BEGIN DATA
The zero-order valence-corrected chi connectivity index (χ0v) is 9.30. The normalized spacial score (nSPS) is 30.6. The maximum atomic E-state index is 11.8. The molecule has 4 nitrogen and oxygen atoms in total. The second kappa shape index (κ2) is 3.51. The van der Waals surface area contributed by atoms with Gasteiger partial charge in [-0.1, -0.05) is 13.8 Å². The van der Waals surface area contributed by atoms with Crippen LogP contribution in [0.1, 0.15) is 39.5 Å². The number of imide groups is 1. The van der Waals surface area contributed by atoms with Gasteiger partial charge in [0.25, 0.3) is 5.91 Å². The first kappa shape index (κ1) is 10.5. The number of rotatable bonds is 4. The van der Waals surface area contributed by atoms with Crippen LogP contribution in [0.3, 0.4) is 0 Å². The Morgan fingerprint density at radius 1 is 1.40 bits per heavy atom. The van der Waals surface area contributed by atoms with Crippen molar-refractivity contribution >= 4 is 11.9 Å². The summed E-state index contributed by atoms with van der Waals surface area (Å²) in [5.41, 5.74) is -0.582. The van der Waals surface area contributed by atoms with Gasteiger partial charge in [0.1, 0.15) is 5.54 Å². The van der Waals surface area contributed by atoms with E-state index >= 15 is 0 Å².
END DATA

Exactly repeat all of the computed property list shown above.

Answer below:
The zero-order valence-corrected chi connectivity index (χ0v) is 9.30. The normalized spacial score (nSPS) is 30.6. The maximum atomic E-state index is 11.8. The molecule has 4 nitrogen and oxygen atoms in total. The second kappa shape index (κ2) is 3.51. The van der Waals surface area contributed by atoms with Gasteiger partial charge in [-0.1, -0.05) is 13.8 Å². The van der Waals surface area contributed by atoms with Crippen LogP contribution in [0.1, 0.15) is 39.5 Å². The number of imide groups is 1. The van der Waals surface area contributed by atoms with Gasteiger partial charge in [0.25, 0.3) is 5.91 Å². The first kappa shape index (κ1) is 10.5. The number of rotatable bonds is 4. The van der Waals surface area contributed by atoms with Crippen LogP contribution in [0.3, 0.4) is 0 Å². The Morgan fingerprint density at radius 1 is 1.40 bits per heavy atom. The van der Waals surface area contributed by atoms with Crippen molar-refractivity contribution >= 4 is 11.9 Å². The summed E-state index contributed by atoms with van der Waals surface area (Å²) in [5.41, 5.74) is -0.582. The van der Waals surface area contributed by atoms with Gasteiger partial charge in [0.1, 0.15) is 5.54 Å². The van der Waals surface area contributed by atoms with E-state index >= 15 is 0 Å².